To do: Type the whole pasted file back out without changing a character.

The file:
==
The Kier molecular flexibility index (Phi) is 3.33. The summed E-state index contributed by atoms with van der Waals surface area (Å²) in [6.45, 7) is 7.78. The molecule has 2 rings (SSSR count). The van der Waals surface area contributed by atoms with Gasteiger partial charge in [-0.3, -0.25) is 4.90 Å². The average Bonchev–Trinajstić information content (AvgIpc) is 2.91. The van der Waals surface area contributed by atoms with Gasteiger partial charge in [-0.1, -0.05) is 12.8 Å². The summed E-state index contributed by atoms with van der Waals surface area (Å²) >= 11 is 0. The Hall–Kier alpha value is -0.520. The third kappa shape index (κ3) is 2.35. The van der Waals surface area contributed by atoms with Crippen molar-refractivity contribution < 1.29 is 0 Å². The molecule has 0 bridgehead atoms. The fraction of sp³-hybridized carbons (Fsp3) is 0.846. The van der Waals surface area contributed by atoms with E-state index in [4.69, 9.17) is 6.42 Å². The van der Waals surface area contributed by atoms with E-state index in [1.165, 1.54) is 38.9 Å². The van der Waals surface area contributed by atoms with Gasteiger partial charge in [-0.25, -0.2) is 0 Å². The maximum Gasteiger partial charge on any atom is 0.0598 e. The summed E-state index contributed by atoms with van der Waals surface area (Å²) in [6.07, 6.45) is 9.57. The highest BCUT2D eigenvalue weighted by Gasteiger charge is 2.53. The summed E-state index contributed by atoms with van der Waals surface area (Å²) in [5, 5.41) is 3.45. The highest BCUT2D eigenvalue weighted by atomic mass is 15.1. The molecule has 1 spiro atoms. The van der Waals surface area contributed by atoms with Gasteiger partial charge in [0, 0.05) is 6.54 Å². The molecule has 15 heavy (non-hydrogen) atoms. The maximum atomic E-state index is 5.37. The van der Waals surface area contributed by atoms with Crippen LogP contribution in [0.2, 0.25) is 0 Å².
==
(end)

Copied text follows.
The Kier molecular flexibility index (Phi) is 3.33. The summed E-state index contributed by atoms with van der Waals surface area (Å²) in [6.45, 7) is 7.78. The molecule has 2 rings (SSSR count). The van der Waals surface area contributed by atoms with Gasteiger partial charge in [-0.3, -0.25) is 4.90 Å². The average Bonchev–Trinajstić information content (AvgIpc) is 2.91. The van der Waals surface area contributed by atoms with Gasteiger partial charge in [-0.1, -0.05) is 12.8 Å². The summed E-state index contributed by atoms with van der Waals surface area (Å²) >= 11 is 0. The Hall–Kier alpha value is -0.520. The third kappa shape index (κ3) is 2.35. The van der Waals surface area contributed by atoms with Crippen molar-refractivity contribution < 1.29 is 0 Å². The molecule has 0 bridgehead atoms. The fraction of sp³-hybridized carbons (Fsp3) is 0.846. The van der Waals surface area contributed by atoms with E-state index in [4.69, 9.17) is 6.42 Å². The van der Waals surface area contributed by atoms with E-state index in [1.165, 1.54) is 38.9 Å². The van der Waals surface area contributed by atoms with Gasteiger partial charge in [-0.25, -0.2) is 0 Å². The maximum Gasteiger partial charge on any atom is 0.0598 e. The summed E-state index contributed by atoms with van der Waals surface area (Å²) in [6.07, 6.45) is 9.57. The highest BCUT2D eigenvalue weighted by Gasteiger charge is 2.53. The summed E-state index contributed by atoms with van der Waals surface area (Å²) in [5, 5.41) is 3.45. The highest BCUT2D eigenvalue weighted by atomic mass is 15.1. The molecule has 1 spiro atoms. The van der Waals surface area contributed by atoms with Gasteiger partial charge in [0, 0.05) is 6.54 Å². The molecule has 15 heavy (non-hydrogen) atoms. The maximum atomic E-state index is 5.37. The van der Waals surface area contributed by atoms with Crippen LogP contribution in [0.2, 0.25) is 0 Å².